Poem my great, great, great (etc.) Grandmother wrote.

The following verses were written by the late Mrs. Alveretta L. Wood, on the occasion of her mother’s eighty-third birthday.

This aged mother, Mrs. S. Pettitt, about whom the verses were written, lived to be 102.  On December 17, 1918, she looked for the last time upon the face of her daughter who had penned these lines, and keenly felt her loss but Grandma Pettitt knew that the separation would be brief and then there would be another loved-one waiting to welcome her home when “her earthly days are o’er.”

LINK TO THE ORIGINAL

Poem:
I am eighty-three today, ah me–
How fast the years glide by.
My birthday comes and ere I think
One more is drawing nigh.
In looking back the time seems short,
Yet crowded in those years
Are many griefs and many joys
Glad smiles and bitter tears.
I mark with joy the happy hours
In days gone by I’ve past
With husband, children at my side–
Too great a joy to last.
For in the church yard one May day
My husband’s form was laid
And words can never, never tell
How dark my life was made.

But for my precious children three
I, too, would fain have died
But thoughts of them gave me fresh hope
To keep them near my side
My grief was great yet hard I tried
To Say, “Thy will be done.”
For faith seemed shaken at the first
But grace has led me on.

Dark were the days, I journeyed on
Alone my grief to bear
Once more death came and took my babe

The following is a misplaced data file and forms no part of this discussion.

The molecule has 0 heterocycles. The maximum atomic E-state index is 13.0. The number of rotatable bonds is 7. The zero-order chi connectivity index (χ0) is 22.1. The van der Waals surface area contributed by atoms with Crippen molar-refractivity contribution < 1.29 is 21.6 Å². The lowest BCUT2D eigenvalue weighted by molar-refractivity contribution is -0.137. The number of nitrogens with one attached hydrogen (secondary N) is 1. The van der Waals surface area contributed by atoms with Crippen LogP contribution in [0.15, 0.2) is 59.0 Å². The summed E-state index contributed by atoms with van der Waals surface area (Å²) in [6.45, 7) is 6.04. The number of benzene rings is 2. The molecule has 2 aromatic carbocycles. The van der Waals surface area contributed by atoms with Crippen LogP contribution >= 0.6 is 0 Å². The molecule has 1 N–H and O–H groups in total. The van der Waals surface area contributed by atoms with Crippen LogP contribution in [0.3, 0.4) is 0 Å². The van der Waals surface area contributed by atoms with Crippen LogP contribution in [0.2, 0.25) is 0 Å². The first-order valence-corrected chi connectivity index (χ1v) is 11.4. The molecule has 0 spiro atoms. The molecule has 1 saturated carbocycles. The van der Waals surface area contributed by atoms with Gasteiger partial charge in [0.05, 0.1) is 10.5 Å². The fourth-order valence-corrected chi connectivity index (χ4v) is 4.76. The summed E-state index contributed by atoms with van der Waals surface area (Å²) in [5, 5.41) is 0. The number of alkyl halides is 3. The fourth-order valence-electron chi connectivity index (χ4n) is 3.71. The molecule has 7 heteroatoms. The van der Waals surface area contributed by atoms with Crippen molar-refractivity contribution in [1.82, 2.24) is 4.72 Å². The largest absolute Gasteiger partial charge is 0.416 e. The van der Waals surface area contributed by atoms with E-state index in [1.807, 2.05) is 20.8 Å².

And left me weeping there.
The years rolled on and passed, and I
Once more became a wife.
Four children more were given me
And cheered me on through life.

And still the years rolled on and they
Are men and women grown
Yet still to me are just as dear
Since childhood days have flown.
For each has tried to be to me
True as the stars above
And in return I give them all
A mother’s tender love.

I have my children, but alas
A chair is empty there
My dear companion fell asleep
The angels’ home to share.
Can it be true he will not come
And call my name once more?
No, but ere long I’ll go to him
When earthly days are o’er.

Yes, eighty-three years old today
How many more for me
Will number on this side the grave
This side eternity?
Yet few or many though they be
I fear not death or harm
For God is ever at my side
With his protecting arm.
–Mrs. Alveretta Wood (1903)

At the top of the document it is stated that 1903 was “sixteen years ago.” I don’t know if this typewritten version was from 1919 or if Izora retyped this document in 1969 with everything else.

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